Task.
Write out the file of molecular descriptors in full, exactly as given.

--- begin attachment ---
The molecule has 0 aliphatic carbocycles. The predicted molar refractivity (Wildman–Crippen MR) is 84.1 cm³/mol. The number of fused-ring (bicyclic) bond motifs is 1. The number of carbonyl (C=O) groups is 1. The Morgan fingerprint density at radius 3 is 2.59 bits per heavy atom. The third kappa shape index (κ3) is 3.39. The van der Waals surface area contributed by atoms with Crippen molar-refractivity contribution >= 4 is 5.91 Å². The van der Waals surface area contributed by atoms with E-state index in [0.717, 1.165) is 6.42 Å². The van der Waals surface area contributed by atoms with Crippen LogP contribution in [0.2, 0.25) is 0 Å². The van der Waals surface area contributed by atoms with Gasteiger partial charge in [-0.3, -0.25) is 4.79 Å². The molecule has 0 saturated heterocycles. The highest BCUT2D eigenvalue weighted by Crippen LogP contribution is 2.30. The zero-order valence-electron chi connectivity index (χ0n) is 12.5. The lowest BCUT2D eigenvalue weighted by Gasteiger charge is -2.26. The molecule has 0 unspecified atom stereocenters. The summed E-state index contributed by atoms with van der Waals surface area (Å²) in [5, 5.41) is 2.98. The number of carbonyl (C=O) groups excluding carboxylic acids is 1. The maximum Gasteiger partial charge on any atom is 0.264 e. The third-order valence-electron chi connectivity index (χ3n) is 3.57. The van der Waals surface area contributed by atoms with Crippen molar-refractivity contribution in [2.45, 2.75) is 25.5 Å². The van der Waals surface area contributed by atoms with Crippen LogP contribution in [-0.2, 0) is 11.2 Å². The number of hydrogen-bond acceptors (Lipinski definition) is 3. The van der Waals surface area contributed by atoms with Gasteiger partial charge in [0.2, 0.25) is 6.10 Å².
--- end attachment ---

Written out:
The molecule has 0 aliphatic carbocycles. The predicted molar refractivity (Wildman–Crippen MR) is 84.1 cm³/mol. The number of fused-ring (bicyclic) bond motifs is 1. The number of carbonyl (C=O) groups is 1. The Morgan fingerprint density at radius 3 is 2.59 bits per heavy atom. The third kappa shape index (κ3) is 3.39. The van der Waals surface area contributed by atoms with Crippen molar-refractivity contribution >= 4 is 5.91 Å². The van der Waals surface area contributed by atoms with E-state index in [0.717, 1.165) is 6.42 Å². The van der Waals surface area contributed by atoms with Crippen LogP contribution in [0.2, 0.25) is 0 Å². The van der Waals surface area contributed by atoms with Gasteiger partial charge in [-0.3, -0.25) is 4.79 Å². The molecule has 0 saturated heterocycles. The highest BCUT2D eigenvalue weighted by Crippen LogP contribution is 2.30. The zero-order valence-electron chi connectivity index (χ0n) is 12.5. The lowest BCUT2D eigenvalue weighted by Gasteiger charge is -2.26. The molecule has 0 unspecified atom stereocenters. The summed E-state index contributed by atoms with van der Waals surface area (Å²) in [5, 5.41) is 2.98. The number of carbonyl (C=O) groups excluding carboxylic acids is 1. The maximum Gasteiger partial charge on any atom is 0.264 e. The third-order valence-electron chi connectivity index (χ3n) is 3.57. The van der Waals surface area contributed by atoms with Crippen molar-refractivity contribution in [2.45, 2.75) is 25.5 Å². The van der Waals surface area contributed by atoms with Crippen LogP contribution in [-0.2, 0) is 11.2 Å². The number of hydrogen-bond acceptors (Lipinski definition) is 3. The van der Waals surface area contributed by atoms with Gasteiger partial charge in [0.2, 0.25) is 6.10 Å².